Adolescents and young adults being treated for attention-deficit hyperactivity disorder may be at a higher risk of having a psychotic event if they are provided amphetamine medicines, such as Adderall and Vyvanse, instead of medications based on the compound methylphenidate, such as Ritalin or Concerta, according to a study published Wednesday.
The risk of psychosis was generally low, occurring in one in 660 patients, according to the study, which was published in the New England Journal of Medicine.
The risk is “low enough that you can’t say, ‘just don’t prescribe Adderall,’” said Dr. Lauren Moran, the study’s lead author. “But from a public health perspective, there’s so many millions of people being prescribed these medications that it actually leads to thousands of people at increased risk of psychosis.” Moran is an assistant professor at Harvard Medical School, and a psychiatrist who treats inpatient schizophrenic and bipolar patients at McLean Hospital.
The study is unlikely to affect which medications are used in most cases, but it could lead doctors to look more carefully at potential risk factors for other mental illnesses when they prescribe medicines for ADHD. The method by which the data were collected is also noteworthy: Researchers used “real-world evidence,” a term that refers to data collected in the course of medical practice, not in the gold-standard of randomized, controlled clinical trials.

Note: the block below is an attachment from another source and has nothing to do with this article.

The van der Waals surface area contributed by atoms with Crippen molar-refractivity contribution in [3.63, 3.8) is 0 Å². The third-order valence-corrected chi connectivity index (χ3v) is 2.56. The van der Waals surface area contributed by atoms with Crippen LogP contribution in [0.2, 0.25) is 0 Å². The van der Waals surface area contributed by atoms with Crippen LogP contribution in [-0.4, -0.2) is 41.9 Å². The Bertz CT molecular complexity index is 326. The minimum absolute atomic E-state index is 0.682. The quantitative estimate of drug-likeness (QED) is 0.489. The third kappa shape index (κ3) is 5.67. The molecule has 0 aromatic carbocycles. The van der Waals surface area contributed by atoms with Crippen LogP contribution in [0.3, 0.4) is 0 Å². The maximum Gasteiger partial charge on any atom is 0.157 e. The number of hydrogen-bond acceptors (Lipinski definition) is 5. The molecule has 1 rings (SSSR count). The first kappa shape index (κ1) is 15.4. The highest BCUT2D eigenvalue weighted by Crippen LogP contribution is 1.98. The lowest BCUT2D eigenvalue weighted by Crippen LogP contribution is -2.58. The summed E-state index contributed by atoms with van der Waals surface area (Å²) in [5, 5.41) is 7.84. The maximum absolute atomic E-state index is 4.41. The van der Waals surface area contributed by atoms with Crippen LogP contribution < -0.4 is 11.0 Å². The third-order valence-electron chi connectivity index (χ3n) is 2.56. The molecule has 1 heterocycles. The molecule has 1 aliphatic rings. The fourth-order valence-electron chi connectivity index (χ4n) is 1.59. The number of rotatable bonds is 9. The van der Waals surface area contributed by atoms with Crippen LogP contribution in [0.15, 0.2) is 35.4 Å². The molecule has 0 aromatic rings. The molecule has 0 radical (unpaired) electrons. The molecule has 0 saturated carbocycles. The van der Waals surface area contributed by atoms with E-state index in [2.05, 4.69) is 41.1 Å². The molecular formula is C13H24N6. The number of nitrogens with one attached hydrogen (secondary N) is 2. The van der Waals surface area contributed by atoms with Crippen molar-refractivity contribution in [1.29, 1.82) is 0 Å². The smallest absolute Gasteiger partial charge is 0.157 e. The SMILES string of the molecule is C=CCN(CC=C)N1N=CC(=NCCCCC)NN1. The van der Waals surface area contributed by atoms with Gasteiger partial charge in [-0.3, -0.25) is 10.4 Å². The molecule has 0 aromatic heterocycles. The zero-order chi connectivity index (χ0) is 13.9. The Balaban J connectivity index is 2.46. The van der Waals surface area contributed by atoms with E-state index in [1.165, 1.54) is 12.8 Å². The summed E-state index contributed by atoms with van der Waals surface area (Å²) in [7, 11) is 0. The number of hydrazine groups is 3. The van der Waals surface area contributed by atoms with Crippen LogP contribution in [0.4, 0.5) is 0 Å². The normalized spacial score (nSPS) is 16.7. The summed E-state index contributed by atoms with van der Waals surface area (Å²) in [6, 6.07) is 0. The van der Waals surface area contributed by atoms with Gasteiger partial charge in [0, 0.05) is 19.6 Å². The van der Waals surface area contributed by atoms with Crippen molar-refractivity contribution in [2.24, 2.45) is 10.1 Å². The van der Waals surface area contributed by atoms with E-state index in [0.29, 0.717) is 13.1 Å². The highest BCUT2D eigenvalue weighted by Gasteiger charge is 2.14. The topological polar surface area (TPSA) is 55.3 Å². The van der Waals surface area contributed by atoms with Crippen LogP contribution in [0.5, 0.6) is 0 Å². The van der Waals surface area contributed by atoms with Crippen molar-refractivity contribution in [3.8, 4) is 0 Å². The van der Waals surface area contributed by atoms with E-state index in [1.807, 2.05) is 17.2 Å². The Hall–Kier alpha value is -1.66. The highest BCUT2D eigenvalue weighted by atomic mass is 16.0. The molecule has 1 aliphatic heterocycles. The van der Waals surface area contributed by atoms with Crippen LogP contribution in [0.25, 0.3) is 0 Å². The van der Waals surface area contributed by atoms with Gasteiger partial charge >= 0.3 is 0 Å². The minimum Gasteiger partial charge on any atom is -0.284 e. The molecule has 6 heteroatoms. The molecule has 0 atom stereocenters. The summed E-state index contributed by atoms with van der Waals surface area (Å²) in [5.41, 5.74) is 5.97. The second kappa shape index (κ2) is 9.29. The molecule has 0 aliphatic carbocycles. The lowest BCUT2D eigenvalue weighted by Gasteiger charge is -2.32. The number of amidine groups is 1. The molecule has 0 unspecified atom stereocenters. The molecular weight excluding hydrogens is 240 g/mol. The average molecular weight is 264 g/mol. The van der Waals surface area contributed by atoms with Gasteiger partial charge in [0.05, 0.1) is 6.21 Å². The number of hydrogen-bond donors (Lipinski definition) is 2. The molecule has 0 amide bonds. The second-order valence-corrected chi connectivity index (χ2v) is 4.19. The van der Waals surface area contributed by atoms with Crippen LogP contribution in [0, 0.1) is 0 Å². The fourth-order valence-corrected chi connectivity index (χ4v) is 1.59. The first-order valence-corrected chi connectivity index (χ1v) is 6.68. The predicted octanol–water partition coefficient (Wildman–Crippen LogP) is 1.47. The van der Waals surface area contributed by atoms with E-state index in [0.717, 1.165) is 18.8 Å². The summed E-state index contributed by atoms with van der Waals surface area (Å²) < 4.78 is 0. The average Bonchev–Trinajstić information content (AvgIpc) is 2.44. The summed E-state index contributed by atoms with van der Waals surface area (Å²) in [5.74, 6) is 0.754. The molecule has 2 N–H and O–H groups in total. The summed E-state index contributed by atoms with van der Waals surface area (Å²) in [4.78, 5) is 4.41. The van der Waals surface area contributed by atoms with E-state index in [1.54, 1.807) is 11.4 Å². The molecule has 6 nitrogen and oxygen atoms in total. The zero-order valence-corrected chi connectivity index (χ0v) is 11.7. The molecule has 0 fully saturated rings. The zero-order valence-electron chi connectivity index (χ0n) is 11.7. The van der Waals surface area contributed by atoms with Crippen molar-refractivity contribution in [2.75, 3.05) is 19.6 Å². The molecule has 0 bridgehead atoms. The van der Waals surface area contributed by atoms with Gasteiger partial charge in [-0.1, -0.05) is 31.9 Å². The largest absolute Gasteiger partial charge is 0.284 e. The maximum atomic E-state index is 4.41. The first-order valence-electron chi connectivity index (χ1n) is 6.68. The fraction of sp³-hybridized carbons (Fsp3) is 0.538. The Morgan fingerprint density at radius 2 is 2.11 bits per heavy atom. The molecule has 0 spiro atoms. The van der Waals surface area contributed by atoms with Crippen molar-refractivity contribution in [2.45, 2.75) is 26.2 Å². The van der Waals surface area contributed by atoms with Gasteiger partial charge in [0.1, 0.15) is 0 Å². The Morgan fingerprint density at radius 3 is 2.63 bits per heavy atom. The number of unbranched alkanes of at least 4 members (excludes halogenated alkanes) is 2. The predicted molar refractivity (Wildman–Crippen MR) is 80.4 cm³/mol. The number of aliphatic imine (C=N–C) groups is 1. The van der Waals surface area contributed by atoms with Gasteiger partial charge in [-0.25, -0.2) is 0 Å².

The study was conducted with Aetion, a New York City health data startup founded by another Harvard researcher. Moran has no financial relationship with Aetion.
“I don’t think it’s a shocking finding,” said Dr. Anthony L. Rostain, a professor of psychiatry and pediatrics at the University of Pennsylvania’s Perelman School of Medicine. A small risk of psychosis is listed in the package insert for any stimulant prescription, he noted. “It will just simply be important to mention to people that the amphetamine-based compounds have a slightly higher risk… I think the take-home here should be that everyone should be informed when they are starting a medicine about risks like psychosis.” Rostain has been a consultant to Arbor Pharmaceuticals, an amphetamine maker, and to Shire, which sells Vyvanse and developed Adderall; that company is now part of the Japanese drug giant Takeda.